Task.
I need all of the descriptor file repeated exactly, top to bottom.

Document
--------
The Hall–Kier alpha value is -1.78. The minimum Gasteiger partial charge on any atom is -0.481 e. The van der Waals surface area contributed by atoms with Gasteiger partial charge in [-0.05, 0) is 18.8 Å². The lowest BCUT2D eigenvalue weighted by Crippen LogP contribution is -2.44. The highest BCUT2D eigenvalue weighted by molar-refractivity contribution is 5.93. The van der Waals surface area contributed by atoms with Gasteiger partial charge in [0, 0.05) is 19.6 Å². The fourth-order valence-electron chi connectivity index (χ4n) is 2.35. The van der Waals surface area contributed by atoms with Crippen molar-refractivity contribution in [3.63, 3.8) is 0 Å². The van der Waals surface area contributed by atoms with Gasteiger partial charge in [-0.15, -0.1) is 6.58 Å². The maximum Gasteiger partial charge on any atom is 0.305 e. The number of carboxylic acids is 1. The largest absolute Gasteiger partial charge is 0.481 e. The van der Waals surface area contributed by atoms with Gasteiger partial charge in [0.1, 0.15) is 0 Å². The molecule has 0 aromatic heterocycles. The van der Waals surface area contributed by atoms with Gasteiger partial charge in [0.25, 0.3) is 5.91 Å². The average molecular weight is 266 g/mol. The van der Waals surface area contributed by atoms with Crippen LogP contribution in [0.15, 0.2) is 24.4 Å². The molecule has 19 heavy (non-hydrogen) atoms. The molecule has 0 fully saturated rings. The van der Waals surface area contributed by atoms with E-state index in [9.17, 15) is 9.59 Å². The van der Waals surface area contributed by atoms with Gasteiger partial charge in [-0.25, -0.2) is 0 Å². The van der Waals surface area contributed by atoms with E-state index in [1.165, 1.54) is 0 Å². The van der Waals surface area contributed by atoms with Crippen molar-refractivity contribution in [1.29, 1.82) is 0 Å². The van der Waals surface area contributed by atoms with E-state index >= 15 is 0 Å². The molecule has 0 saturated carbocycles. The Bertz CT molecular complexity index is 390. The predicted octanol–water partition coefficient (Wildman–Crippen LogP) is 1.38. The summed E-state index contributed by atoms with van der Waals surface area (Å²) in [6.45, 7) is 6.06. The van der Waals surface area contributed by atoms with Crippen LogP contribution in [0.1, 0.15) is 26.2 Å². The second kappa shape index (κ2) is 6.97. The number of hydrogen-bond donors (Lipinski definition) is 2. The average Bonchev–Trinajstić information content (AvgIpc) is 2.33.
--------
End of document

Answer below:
The Hall–Kier alpha value is -1.78. The minimum Gasteiger partial charge on any atom is -0.481 e. The van der Waals surface area contributed by atoms with Gasteiger partial charge in [-0.05, 0) is 18.8 Å². The lowest BCUT2D eigenvalue weighted by Crippen LogP contribution is -2.44. The highest BCUT2D eigenvalue weighted by molar-refractivity contribution is 5.93. The van der Waals surface area contributed by atoms with Gasteiger partial charge in [0, 0.05) is 19.6 Å². The fourth-order valence-electron chi connectivity index (χ4n) is 2.35. The van der Waals surface area contributed by atoms with Crippen molar-refractivity contribution in [3.63, 3.8) is 0 Å². The van der Waals surface area contributed by atoms with Gasteiger partial charge in [-0.15, -0.1) is 6.58 Å². The maximum Gasteiger partial charge on any atom is 0.305 e. The number of carboxylic acids is 1. The largest absolute Gasteiger partial charge is 0.481 e. The van der Waals surface area contributed by atoms with Gasteiger partial charge in [0.1, 0.15) is 0 Å². The molecule has 0 aromatic heterocycles. The van der Waals surface area contributed by atoms with Gasteiger partial charge in [0.25, 0.3) is 5.91 Å². The average molecular weight is 266 g/mol. The van der Waals surface area contributed by atoms with Crippen LogP contribution in [0.15, 0.2) is 24.4 Å². The molecule has 19 heavy (non-hydrogen) atoms. The molecule has 0 fully saturated rings. The van der Waals surface area contributed by atoms with E-state index in [9.17, 15) is 9.59 Å². The van der Waals surface area contributed by atoms with Gasteiger partial charge in [-0.25, -0.2) is 0 Å². The van der Waals surface area contributed by atoms with E-state index in [1.165, 1.54) is 0 Å². The van der Waals surface area contributed by atoms with Crippen molar-refractivity contribution in [1.29, 1.82) is 0 Å². The van der Waals surface area contributed by atoms with E-state index >= 15 is 0 Å². The molecule has 0 saturated carbocycles. The Bertz CT molecular complexity index is 390. The predicted octanol–water partition coefficient (Wildman–Crippen LogP) is 1.38. The summed E-state index contributed by atoms with van der Waals surface area (Å²) in [6.45, 7) is 6.06. The van der Waals surface area contributed by atoms with Crippen LogP contribution in [0.1, 0.15) is 26.2 Å². The second kappa shape index (κ2) is 6.97. The number of hydrogen-bond donors (Lipinski definition) is 2. The average Bonchev–Trinajstić information content (AvgIpc) is 2.33.